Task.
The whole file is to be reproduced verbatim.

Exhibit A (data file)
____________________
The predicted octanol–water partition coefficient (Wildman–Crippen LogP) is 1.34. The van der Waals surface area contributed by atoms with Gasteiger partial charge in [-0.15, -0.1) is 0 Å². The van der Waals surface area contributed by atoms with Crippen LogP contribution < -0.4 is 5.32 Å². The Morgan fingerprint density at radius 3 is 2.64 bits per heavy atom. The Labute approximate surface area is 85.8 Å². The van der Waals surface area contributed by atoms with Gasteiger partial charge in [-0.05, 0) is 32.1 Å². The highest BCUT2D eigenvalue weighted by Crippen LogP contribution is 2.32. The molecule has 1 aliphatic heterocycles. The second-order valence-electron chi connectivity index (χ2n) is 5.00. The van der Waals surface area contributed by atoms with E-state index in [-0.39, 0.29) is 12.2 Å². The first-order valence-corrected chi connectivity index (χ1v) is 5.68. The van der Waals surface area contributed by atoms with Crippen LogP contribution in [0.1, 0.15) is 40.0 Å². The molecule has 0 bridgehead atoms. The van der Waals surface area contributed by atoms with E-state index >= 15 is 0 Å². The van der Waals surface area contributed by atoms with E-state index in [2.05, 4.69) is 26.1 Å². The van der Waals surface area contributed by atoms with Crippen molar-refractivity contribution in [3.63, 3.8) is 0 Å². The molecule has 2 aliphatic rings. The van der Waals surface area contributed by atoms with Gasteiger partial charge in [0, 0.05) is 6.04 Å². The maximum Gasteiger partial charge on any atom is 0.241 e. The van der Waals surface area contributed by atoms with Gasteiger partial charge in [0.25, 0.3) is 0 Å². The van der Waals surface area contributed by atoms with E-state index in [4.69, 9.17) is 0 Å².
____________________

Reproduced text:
The predicted octanol–water partition coefficient (Wildman–Crippen LogP) is 1.34. The van der Waals surface area contributed by atoms with Gasteiger partial charge in [-0.15, -0.1) is 0 Å². The van der Waals surface area contributed by atoms with Crippen LogP contribution < -0.4 is 5.32 Å². The Morgan fingerprint density at radius 3 is 2.64 bits per heavy atom. The Labute approximate surface area is 85.8 Å². The van der Waals surface area contributed by atoms with Gasteiger partial charge in [-0.05, 0) is 32.1 Å². The highest BCUT2D eigenvalue weighted by Crippen LogP contribution is 2.32. The molecule has 1 aliphatic heterocycles. The second-order valence-electron chi connectivity index (χ2n) is 5.00. The van der Waals surface area contributed by atoms with E-state index in [-0.39, 0.29) is 12.2 Å². The first-order valence-corrected chi connectivity index (χ1v) is 5.68. The van der Waals surface area contributed by atoms with Crippen LogP contribution in [0.1, 0.15) is 40.0 Å². The molecule has 0 bridgehead atoms. The van der Waals surface area contributed by atoms with E-state index >= 15 is 0 Å². The van der Waals surface area contributed by atoms with E-state index in [2.05, 4.69) is 26.1 Å². The van der Waals surface area contributed by atoms with Crippen molar-refractivity contribution in [3.63, 3.8) is 0 Å². The molecule has 2 aliphatic rings. The van der Waals surface area contributed by atoms with Gasteiger partial charge in [0, 0.05) is 6.04 Å². The maximum Gasteiger partial charge on any atom is 0.241 e. The van der Waals surface area contributed by atoms with Gasteiger partial charge in [0.25, 0.3) is 0 Å². The van der Waals surface area contributed by atoms with E-state index in [4.69, 9.17) is 0 Å².